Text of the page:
Bulk metallic glasses are emerging as a new class of materials that can have applications ranging from structural materials to materials for future nanotechnology. However, catastrophic mechanical failure is a serious issue hindering the use of these materials in engineering applications. Here we introduce an approach to understanding and solving the problem of brittleness of metallic glasses. We have shown that even a very brittle metallic glass (La based) can be forced to deform plastically at room temperature if it is made in the form of multilayers involving other metallic glasses, i.e., a two-phase glass. The mechanically soft glassy layer (La based) having a lower critical shear stress acts as a nucleation or an initiation site for shear bands and the mechanically hard glassy layer (Zr based) acts as an obstacle to the propagation of shear bands. This process results in the multiplication of shear bands. Since the shear bands are associated with a local rise in temperature, a large number of shear bands can raise the overall temperature of the soft layer and eventually can drive it to the supercooled liquid state, where deformation of metallic glass is very large and homogeneous. The results reported here not only clarify the mechanism of large plastic deformation in two-phase glassy alloys but also suggest the possibility of a different kind of two-phase bulk glassy alloys exhibiting large plastic deformation at room temperature.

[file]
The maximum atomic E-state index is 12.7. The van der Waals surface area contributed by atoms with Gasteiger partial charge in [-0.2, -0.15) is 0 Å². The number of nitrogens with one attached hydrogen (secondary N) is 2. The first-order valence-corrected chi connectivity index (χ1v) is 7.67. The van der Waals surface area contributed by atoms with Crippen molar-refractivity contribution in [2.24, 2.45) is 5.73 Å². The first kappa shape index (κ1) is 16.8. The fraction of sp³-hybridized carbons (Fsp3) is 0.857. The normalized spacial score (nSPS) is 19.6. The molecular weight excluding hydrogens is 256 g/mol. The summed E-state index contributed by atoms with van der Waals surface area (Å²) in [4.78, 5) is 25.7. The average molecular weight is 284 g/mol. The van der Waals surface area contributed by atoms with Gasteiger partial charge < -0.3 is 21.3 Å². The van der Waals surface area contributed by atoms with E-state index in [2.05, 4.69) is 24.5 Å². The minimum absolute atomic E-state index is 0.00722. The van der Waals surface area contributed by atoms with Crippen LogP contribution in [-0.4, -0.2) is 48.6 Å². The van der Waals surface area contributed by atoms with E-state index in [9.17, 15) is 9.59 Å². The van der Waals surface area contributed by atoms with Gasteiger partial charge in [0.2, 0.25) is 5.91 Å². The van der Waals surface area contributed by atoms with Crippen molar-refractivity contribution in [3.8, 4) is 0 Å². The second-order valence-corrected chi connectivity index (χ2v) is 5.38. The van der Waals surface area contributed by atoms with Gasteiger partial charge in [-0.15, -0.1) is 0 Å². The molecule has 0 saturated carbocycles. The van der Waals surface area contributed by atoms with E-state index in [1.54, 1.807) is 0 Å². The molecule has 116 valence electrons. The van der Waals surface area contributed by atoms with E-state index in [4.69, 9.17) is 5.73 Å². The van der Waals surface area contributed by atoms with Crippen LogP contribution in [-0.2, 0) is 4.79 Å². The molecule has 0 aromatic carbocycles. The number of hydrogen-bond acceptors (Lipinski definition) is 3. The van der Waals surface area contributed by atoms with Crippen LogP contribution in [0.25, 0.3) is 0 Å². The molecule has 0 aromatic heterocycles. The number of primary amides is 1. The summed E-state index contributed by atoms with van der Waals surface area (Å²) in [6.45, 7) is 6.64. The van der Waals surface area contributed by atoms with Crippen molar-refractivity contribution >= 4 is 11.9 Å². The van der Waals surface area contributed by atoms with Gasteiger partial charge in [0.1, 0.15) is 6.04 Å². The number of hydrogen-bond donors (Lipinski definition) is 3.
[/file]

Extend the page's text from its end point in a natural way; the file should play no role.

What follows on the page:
|Physical Review B - Condensed Matter and Materials Physics
|Published - 2009 Aug 6